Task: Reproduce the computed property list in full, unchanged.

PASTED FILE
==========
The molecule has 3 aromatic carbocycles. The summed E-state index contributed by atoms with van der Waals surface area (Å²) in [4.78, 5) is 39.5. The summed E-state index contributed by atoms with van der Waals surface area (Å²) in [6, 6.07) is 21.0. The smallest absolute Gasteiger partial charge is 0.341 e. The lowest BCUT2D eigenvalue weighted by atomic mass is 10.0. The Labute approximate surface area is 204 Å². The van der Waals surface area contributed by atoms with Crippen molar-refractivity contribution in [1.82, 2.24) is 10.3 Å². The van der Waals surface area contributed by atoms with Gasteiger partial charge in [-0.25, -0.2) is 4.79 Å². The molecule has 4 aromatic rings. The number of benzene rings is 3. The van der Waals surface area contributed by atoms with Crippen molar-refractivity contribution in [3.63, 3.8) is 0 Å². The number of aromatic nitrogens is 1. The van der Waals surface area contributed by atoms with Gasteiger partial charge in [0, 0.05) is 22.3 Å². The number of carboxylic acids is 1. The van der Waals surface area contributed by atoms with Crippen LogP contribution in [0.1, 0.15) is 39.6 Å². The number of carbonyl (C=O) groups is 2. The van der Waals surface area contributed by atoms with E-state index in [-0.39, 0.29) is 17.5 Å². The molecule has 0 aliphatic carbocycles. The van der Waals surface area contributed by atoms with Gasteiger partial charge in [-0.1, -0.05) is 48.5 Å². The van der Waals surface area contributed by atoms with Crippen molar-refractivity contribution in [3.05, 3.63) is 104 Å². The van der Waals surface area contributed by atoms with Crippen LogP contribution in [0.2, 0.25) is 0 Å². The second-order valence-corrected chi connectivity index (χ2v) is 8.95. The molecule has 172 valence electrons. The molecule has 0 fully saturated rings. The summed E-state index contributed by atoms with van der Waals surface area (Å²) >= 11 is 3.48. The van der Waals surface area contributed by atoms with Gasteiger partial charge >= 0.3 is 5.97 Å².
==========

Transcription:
The molecule has 3 aromatic carbocycles. The summed E-state index contributed by atoms with van der Waals surface area (Å²) in [4.78, 5) is 39.5. The summed E-state index contributed by atoms with van der Waals surface area (Å²) in [6, 6.07) is 21.0. The smallest absolute Gasteiger partial charge is 0.341 e. The lowest BCUT2D eigenvalue weighted by atomic mass is 10.0. The Labute approximate surface area is 204 Å². The van der Waals surface area contributed by atoms with Crippen molar-refractivity contribution in [1.82, 2.24) is 10.3 Å². The van der Waals surface area contributed by atoms with Gasteiger partial charge in [-0.25, -0.2) is 4.79 Å². The molecule has 4 aromatic rings. The number of benzene rings is 3. The van der Waals surface area contributed by atoms with Crippen molar-refractivity contribution in [3.63, 3.8) is 0 Å². The number of aromatic nitrogens is 1. The van der Waals surface area contributed by atoms with Gasteiger partial charge in [0, 0.05) is 22.3 Å². The number of carboxylic acids is 1. The van der Waals surface area contributed by atoms with Crippen LogP contribution in [0.1, 0.15) is 39.6 Å². The number of carbonyl (C=O) groups is 2. The van der Waals surface area contributed by atoms with E-state index in [-0.39, 0.29) is 17.5 Å². The molecule has 0 aliphatic carbocycles. The van der Waals surface area contributed by atoms with Gasteiger partial charge in [-0.1, -0.05) is 48.5 Å². The van der Waals surface area contributed by atoms with Crippen molar-refractivity contribution in [3.05, 3.63) is 104 Å². The van der Waals surface area contributed by atoms with Crippen LogP contribution in [0.2, 0.25) is 0 Å². The second-order valence-corrected chi connectivity index (χ2v) is 8.95. The molecule has 172 valence electrons. The molecule has 0 fully saturated rings. The summed E-state index contributed by atoms with van der Waals surface area (Å²) >= 11 is 3.48. The van der Waals surface area contributed by atoms with Gasteiger partial charge >= 0.3 is 5.97 Å².